Last year could have been a lot worse, had it not been for the emergence of Mohammed Salisu in defence. He replaced Fernando Calero who moved to Espanyol in the summer of 2019, and Salisu made his first ever start in LaLiga in the opening match of the 2019-20 season. He looked like a veteran player from the outset and his performances - along with the magnificent Kiko Olivas - in central defence meant that Real Valladolid could grind out results despite not scoring many goals. With Salisu leaving for Southampton this off-season, their frailties have been exposed. Goalscoring (or lack of!) remains a huge problem and they have been very unlucky with injuries to players in their defence. Kiko Olivas suffered a long-term injury at the end of last season and is not expected back until Spring of 2021, Javi Sánchez (who is essentially stepping into the Salisu role) has been in and out of the side with injuries, Joaquín Fernández - who was a huge bright spot last season - was injured in the second match of the season along with now-departed captain Javi Moyano. They have brought in Bruno González, Luis Pérez, Yawad El Yamiq and Saidy Janko over the summer to play in defence but they have all been relatively sub-par with the exception of Janko who only played once - the previous match against Alavés before injuring himself and is set to be out for three weeks. With nine new signings, the team has not gelled into a cohesive unit and the lack of firepower upfront is even more concerning now that the defence is not there to mask those deficiencies.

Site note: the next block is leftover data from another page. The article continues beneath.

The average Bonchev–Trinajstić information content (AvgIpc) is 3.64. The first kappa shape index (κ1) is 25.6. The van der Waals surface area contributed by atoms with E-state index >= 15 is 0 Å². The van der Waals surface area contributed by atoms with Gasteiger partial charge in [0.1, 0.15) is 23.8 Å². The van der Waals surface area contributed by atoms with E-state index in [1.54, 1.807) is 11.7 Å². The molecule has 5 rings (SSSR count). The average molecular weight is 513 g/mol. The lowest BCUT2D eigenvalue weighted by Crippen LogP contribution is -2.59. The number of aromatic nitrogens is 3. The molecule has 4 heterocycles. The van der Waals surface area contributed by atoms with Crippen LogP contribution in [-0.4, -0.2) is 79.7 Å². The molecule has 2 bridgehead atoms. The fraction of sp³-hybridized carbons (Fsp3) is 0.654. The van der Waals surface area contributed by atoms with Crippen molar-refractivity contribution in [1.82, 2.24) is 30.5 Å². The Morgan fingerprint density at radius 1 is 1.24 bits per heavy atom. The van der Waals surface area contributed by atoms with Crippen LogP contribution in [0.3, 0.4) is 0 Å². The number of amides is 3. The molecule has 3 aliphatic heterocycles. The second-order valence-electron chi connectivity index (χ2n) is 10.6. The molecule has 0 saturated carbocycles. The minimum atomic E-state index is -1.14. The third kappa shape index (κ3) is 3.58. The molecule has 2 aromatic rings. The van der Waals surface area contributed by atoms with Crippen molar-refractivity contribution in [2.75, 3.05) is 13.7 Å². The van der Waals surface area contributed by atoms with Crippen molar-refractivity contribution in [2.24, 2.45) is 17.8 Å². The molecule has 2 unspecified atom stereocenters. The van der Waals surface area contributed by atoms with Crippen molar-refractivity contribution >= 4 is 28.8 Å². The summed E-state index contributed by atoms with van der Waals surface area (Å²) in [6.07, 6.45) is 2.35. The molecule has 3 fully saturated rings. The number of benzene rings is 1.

3. When I think of Valladolid, I can’t help but immediately think about the owner: Ronaldo Nazario. As a fan, what are your feelings about this particular icon owning the club?
Ronaldo’s purchase of the club was surprising to say the least. I was excited by his arrival, especially given his connection to Barcelona and - in particular - Real Madrid and I had visions of talented, young players from both clubs being given their chance to play top-flight football while on loan at Real Valladolid. In truth, however, his impact has been far less tangible. There have been some renovations to the José Zorrilla stadium and the outlying facilities used by the B-team, the Promesas, as well as plans for a “sporting village” to be developed in order to foster and nurture up and coming players. Ronaldo has a long-term plan and, as unsatisfying as that sounds, it means he is committed to the club and building the project within its means. Despite his notoriety and wealth, there is no “magic wand” that the Brazilian will be waving any time soon. Last season’s 13th-placed finish is an improvement on the year before but this season’s slow start is gravely concerning for everyone connected with the club as relegation would be catastrophic for their ambitions.
Editor’s note: As a Villarreal fan, a lot of this resonates with me. Having the powerful owner is great in a lot of ways but building within the club’s means is the only way to have sustainable success.
4. Since 1980, Valladolid has spent all but ten years in the top flight. What changes need to happen for them to continue at the top level next year?